Well, the concept of over-riding equals() is more understood if you think it in real-life terms.
Equals method should be over-ridden only when two objects need to be equal logically. Also, if you fear, somewhere in your programme an object may be re-created, then you must over-ride equals().
A very good example is String objects in java.
String string1= new String("hello");
String string2= "hello";
Are they equal?.. yes absolutely they are..logically though. You are able to check their equality only because, Java has already over-ridden String equals() method.
As we all know, a class is actually a template for its objects. So let's consider, there is an employee class, which actually determines what attributes employees in the company may hold and actual employees in the company are objects of this class. So typically, attributes of an employee may be as follows.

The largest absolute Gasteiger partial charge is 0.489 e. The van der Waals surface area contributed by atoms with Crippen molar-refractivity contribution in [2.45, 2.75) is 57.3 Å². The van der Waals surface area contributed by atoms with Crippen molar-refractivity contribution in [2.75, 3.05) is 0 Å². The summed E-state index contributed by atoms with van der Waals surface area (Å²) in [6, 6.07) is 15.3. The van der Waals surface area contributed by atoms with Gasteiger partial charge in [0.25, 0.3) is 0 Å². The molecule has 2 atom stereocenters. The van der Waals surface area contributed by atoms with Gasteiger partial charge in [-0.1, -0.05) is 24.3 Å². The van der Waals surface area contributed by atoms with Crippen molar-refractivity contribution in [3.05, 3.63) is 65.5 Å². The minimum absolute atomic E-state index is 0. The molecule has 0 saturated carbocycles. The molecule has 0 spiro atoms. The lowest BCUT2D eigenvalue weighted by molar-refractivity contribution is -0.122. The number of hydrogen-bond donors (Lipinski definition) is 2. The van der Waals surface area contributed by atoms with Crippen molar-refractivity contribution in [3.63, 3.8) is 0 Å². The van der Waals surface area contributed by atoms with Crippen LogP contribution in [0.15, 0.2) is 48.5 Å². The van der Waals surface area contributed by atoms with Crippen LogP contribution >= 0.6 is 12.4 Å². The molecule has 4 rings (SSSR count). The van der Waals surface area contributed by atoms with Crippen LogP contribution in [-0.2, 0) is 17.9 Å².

3.Date Of Birth
. . . .. .
. . . . .
So in this case , you should just check whether Employee ID is equal or not in your equals method. But yeah, if your objects lacks such distinct attribute, then you should go ahead and check almost all values to avoid make your programme consider two diffrent people equal.